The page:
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Spanish market rebounds as Catalonian tensions ease
Spain’s stock market has opened strongly, on relief that Catalonia’s president has backed away from declaring independence.
The IBEX jumping over 1% in early trading, with traders welcoming President Carles Puigdemont speech last night in which he pledged to negotiate with Spanish government, and “suspend” the independence move
Lukman Otunuga, Research Analyst at FXTM, says investors are hoping that the two sides can hammer out a compromise:
A strong sense of relief was felt across financial markets on Tuesday evening, after Catalan leaders signed a “symbolic” declaration of independence, but immediately suspended its formal approval and called for talks with Madrid.
Although President Carles Puigdemont’s remarks disappointed many of his ardent supporters, who were hoping for a unilateral declaration of independence, his speech was music to investors’ ears, as this softer approach eased tensions.
Kobe data falsification scandal deepend
The Nikkei’s rally comes despite a big scandal enveloping Japan’s third-biggest steel maker, Kobe Steel.
Kobe has shocked Japan, and beyond, by admitting that it has fabricated data on components used in cars, aircraft and space rockets.
The company has sold aluminium and copper products to more than 200 companies, including Boeing, Toyota and Nissan, even though they had failed quality control tests – and falsified data to make it appear that items had passed.
The scandal may stretch back a decade, Kobe says, and involved dozens of staff. It risks damaging Japan’s reputation for manufacturing quality.
Today, the company revealed that iron powder results were also faked.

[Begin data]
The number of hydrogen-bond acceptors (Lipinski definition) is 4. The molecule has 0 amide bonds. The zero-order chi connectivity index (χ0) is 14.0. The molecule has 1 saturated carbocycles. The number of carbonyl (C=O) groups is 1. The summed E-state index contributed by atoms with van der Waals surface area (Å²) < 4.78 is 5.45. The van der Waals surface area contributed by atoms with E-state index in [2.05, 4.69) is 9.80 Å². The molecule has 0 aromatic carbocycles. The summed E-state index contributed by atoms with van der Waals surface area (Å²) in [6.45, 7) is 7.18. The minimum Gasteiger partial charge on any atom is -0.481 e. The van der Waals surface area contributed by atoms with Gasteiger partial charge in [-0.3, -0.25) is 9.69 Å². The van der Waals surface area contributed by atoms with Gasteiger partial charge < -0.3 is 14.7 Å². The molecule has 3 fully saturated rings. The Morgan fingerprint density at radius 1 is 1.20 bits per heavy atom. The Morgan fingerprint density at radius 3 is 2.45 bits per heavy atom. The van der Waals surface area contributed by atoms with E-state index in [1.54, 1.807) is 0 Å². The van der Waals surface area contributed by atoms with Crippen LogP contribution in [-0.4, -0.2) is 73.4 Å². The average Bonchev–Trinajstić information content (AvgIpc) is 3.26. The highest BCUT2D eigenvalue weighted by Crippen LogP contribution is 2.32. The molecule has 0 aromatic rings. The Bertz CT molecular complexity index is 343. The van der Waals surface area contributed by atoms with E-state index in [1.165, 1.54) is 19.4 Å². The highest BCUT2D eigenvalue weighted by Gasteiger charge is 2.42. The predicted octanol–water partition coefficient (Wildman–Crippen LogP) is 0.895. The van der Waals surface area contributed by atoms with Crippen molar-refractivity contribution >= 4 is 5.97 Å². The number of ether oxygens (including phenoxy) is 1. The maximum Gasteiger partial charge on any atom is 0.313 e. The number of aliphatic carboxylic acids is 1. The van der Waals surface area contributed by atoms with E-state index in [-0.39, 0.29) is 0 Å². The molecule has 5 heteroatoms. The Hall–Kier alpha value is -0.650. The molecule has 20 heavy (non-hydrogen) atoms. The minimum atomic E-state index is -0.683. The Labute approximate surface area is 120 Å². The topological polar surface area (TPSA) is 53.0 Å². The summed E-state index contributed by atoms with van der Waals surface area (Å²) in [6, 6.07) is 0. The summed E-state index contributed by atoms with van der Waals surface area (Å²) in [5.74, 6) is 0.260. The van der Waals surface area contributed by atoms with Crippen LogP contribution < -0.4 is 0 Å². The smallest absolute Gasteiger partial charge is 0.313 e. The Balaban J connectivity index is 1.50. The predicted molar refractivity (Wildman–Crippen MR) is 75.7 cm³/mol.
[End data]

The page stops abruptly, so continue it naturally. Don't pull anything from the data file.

Kobe’s share price has now plunged by a third since the company came clean on Sunday, and top officials bowed apologetically to reporters.
Introduction: Nikkei hits 21-year high
Good morning, and welcome to our rolling coverage of the world economy, the financial markets, the eurozone and business.
Japan’s stock index has closed at its highest level in over two decades, as optimism over the global economy builds and geopolitical worries ease.
Upbeat traders in Tokyo sent the Nikkei 225 index up to 20,881.27, a gain of 57 points or almost 0.3%.
It comes after Wall Street’s Dow Jones index hit a fresh record high last night, as the bull market rally refuses to fizzle out.
There was excitement in Tokyo as trading ended….
The Nikkei, which tracks Japan’s manor companies, is now at levels last seen in December 1996. It’s a strong recovery from the depths of the financial crisis (in 2009, the Nikkei suffered an undignified tumble below 8,000 points).
Is this proof that you should invest in the stock market for the long term? Not exactly. The Nikkei’s alltime peak was actually a stratospheric 38,915.87 points, back in December 1989. Someone who bought Japanese shares 30 years ago may still be waiting patiently to break even…
But still, it’s a nice landmark, and comes after the International Monetary Fund raised its forecasts for global growth yesterday.
Hugh Dive, chief investment officer at Atlas Funds Management, say’s there’s a “risk on” mood in the markets again:
“One of the biggest drivers of global equities is the United States and some of the macro data coming out from there has been quite positive.
There is also this view that China is travelling much better than many people had expected.”
There’s also relief that tensions between the US and North Korea haven’t become further inflamed, and that Catalonia has suspended its declaration of independence.
This all helped other Asia-Pacific markets to rally today too. New Zealand shares hit their record high for a seventh day running, while Australia’s market hit an eight-week high.
European stock markets are expected to follow suit this morning:
Also coming up today….
2pm BST: The International Monetary Fund release its Global Financial Stability Report this afternoon. It will single out dangers to the global economy, and identify solutions to avoid a new financial crisis.
7pm BST: The US Federal Reserve releases the minutes of its monetary policy meeting earlier this month. Wall Street will be looking for hints about whether interest rates will rise in December.
at 3.40am EDT